When working with numbers you may have to deal with decimal numbers. To make the work neat and presentable then you need to limit the decimal places. This way all your data will have the same decimal places.

Depending on what you want to achieve and the accuracy, there are many ways to limit decimal places. Read to the end to find the perfect method for your spreadsheet.

## Method 1: Format Cells

1. Select the cell or range of cells you want to format

2. Right-click and choose “Format Cells” from the context menu or press** Ctrl + 1**.

3. In the “Format Cells” dialog box, go to the “Number” tab.

4. In the “Category” list, select “Number.”

5. In the “Decimal places” field, enter the number of decimal places you want to display.

6. Click “OK” to apply the formatting.

As you can see from the image above the decimals have been limited to 3.

Method 2: Increase/Decrease Decimal Places

You can also quickly increase or decrease the decimal places for a cell without opening the Format Cells dialog:

1. Select the cell with the number you want to format.

2. Use the buttons in the “Number” group on the Home tab:

3. Increase Decimal: Increases the number of decimal places.

4. Decrease Decimal: Decreases the number of decimal places

Method 3: Custom Number Formatting

You can create custom number formats to control how numbers are displayed. For example, if you want to display a number with only two decimal places, you can use a custom format like “0.00”.

1. Select the cell or range of cells.

2. Right-click and choose “Format Cells” or press **Ctrl + 1**.

3. In the **“Format Cells”** dialog box, go to the “Number” tab.

4. In the **“Category”** list, select “Custom.”

5. In the “Type” field, enter your custom number format (e.g., “0.00”).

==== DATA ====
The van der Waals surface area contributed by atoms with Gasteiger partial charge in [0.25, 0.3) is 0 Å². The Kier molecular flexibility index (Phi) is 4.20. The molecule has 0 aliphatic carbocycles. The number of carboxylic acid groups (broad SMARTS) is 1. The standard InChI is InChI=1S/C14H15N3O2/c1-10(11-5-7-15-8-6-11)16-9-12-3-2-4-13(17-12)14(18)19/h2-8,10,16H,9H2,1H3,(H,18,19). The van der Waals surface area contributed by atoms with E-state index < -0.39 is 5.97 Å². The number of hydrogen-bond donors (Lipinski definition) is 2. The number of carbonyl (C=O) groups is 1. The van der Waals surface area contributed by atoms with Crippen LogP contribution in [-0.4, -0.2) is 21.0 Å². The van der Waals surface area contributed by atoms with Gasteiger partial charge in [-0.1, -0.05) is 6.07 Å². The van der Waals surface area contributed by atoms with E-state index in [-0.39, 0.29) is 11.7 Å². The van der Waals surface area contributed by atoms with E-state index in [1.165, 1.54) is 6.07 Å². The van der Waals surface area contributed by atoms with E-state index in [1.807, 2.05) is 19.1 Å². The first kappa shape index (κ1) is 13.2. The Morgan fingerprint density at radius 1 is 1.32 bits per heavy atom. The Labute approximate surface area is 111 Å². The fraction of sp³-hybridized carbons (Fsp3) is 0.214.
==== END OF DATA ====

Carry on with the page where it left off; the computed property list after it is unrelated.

6. Click **“OK”** to apply the custom formatting.

Method 4: ROUND Function

If you want to limit the number of decimal places for calculations without changing the original data, you can use the ROUND function. For example, if you have a number in cell A1 that you want to round to two decimal places, you can enter the following formula in another cell:**=ROUND(A1, 2)**

## Frequently Asked Questions

### 1. How to limit decimal places in Excel without rounding?

To limit decimal places in Excel without rounding, you can use the “Number” formatting options. Here’s how:

- Select the cell or range of cells you want to format.
- Right-click and choose “Format Cells.”
- In the “Number” tab, select the “Number” category.
- In the “Decimal places” field, specify the number of decimal places you want to display without rounding. For example, if you want to display up to 2 decimal places, enter “2.”
- Click “OK.”

### 2. How to get Excel to only round to 2 decimal places?

To round numbers to 2 decimal places in Excel, you can use the ROUND function. Here’s an example:

**=ROUND(A1, 2)** This formula will round the number in cell A1 to two decimal places.

### 3. How to get Excel to only round to 2 decimal places without rounding?

To get Excel to only display numbers to 2 decimal places without rounding, you can use the formatting options mentioned in answer 1. When you set the number of decimal places to 2 in the formatting options, Excel will truncate any additional decimal places without rounding.

### 4. What is the decimal precision limit in Excel?

The decimal precision limit in Excel depends on the version you’re using. In Excel 2013 and later, the maximum number of decimal places that Excel can display is 15. However, the actual precision depends on the data type. Excel uses a double-precision floating-point format, which can represent numbers with up to 15-17 decimal places, but not all of those decimal places will be displayed.

### 5. What is the formula for decimals in Excel?

There isn’t a specific “formula for decimals” in Excel, as Excel handles decimal numbers like any other number. However, you can format how decimals are displayed using the formatting options or round numbers to a specific decimal place using functions like ROUND, ROUNDUP, or ROUNDDOWN. The formula for rounding to 2 decimal places, as mentioned in answer 2, is “=ROUND(A1, 2),” where A1 is the cell containing the number you want to round.